How to Engage Players in a Storytelling Game
Good storytelling will give me an immersive from the beginning of the game, as if it opened a new world, although it is not very real, but it will gradually deepen as the game progresses. I will take every detail of the game process very seriously, because I am so curious. I am even afraid of missing a certain detail, which may affect my subsequent game process. The more I pay attention to the details, the more I will find surprises from the details. When I was fully immersed in the game world, this was the real beginning of the game. My emotions fluctuated with the development of the game story, and I could not identify more with characters’ fate.
Flow Channel Wave
Here comes the question: how can we bring players into the immersive state via good storytelling?
Inspired by the flow channel wave from the book “The Art of Game Design”, immersion is a flow state which requires the subtle balance between skill and challenge — “appropriate” challenge. If the challenge is too easy, the player would be bored; if the challenge far overweighs the player’s current skill, he may probably get anxious and would like to give up halfway. How to balance the challenge and skill, boredom and anxiety would be a key concern in game design.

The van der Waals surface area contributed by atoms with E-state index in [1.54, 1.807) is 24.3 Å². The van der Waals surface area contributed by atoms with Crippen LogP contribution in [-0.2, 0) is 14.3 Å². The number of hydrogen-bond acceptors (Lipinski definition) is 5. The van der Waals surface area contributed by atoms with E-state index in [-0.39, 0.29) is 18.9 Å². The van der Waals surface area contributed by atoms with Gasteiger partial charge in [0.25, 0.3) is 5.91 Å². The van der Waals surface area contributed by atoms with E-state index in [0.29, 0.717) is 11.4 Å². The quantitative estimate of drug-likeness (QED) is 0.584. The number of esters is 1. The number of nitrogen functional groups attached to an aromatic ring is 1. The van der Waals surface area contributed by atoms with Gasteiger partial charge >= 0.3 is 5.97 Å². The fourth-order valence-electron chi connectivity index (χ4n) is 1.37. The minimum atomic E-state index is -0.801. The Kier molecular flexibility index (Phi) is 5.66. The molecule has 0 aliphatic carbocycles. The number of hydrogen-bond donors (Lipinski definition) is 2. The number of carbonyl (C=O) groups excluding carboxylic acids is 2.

Story Construction Framework
When it comes to the storytelling game, I think there are three key features for a good story construction framework.
- The player grows with the story. The character’s skills, world scope, interaction within the map would vary and go deeper when the story goes on.
2. The Game world changes with story progress. The world structure and map presentation should also change with the story development so that players would get a more authentic feeling when engaging in the adventure.
3. Stay consistent with the values. Although the characters, the world and scenarios vary rapidly in story development, the hidden values / basic rules to operate the world should be consistent, or players would be confused about the game mechanics.